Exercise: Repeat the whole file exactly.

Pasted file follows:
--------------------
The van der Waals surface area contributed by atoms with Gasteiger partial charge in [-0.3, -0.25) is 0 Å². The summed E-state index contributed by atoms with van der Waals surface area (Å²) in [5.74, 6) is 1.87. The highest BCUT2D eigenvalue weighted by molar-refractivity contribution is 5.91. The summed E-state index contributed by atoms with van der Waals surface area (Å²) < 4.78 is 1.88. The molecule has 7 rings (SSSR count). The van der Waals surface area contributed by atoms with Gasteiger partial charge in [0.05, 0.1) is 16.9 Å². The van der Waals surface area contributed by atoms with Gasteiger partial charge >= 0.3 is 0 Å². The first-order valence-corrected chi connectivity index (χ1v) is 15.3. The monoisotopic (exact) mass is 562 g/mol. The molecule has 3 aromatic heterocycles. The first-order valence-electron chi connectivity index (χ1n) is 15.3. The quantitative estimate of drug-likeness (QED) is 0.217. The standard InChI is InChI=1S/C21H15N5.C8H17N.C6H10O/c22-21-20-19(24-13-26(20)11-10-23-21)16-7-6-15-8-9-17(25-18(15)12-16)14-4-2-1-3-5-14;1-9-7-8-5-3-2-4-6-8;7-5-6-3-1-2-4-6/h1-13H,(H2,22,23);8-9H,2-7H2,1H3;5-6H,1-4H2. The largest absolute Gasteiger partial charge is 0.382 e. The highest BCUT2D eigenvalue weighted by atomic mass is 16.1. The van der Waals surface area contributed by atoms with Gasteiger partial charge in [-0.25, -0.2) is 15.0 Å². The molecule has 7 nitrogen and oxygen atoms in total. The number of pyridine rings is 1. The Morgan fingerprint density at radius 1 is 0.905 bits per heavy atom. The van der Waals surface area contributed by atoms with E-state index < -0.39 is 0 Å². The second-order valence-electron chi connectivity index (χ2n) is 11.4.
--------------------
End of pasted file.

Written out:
The van der Waals surface area contributed by atoms with Gasteiger partial charge in [-0.3, -0.25) is 0 Å². The summed E-state index contributed by atoms with van der Waals surface area (Å²) in [5.74, 6) is 1.87. The highest BCUT2D eigenvalue weighted by molar-refractivity contribution is 5.91. The summed E-state index contributed by atoms with van der Waals surface area (Å²) < 4.78 is 1.88. The molecule has 7 rings (SSSR count). The van der Waals surface area contributed by atoms with Gasteiger partial charge in [0.05, 0.1) is 16.9 Å². The van der Waals surface area contributed by atoms with Gasteiger partial charge >= 0.3 is 0 Å². The first-order valence-corrected chi connectivity index (χ1v) is 15.3. The monoisotopic (exact) mass is 562 g/mol. The molecule has 3 aromatic heterocycles. The first-order valence-electron chi connectivity index (χ1n) is 15.3. The quantitative estimate of drug-likeness (QED) is 0.217. The standard InChI is InChI=1S/C21H15N5.C8H17N.C6H10O/c22-21-20-19(24-13-26(20)11-10-23-21)16-7-6-15-8-9-17(25-18(15)12-16)14-4-2-1-3-5-14;1-9-7-8-5-3-2-4-6-8;7-5-6-3-1-2-4-6/h1-13H,(H2,22,23);8-9H,2-7H2,1H3;5-6H,1-4H2. The largest absolute Gasteiger partial charge is 0.382 e. The highest BCUT2D eigenvalue weighted by atomic mass is 16.1. The van der Waals surface area contributed by atoms with Gasteiger partial charge in [-0.25, -0.2) is 15.0 Å². The molecule has 7 nitrogen and oxygen atoms in total. The number of pyridine rings is 1. The Morgan fingerprint density at radius 1 is 0.905 bits per heavy atom. The van der Waals surface area contributed by atoms with E-state index < -0.39 is 0 Å². The second-order valence-electron chi connectivity index (χ2n) is 11.4.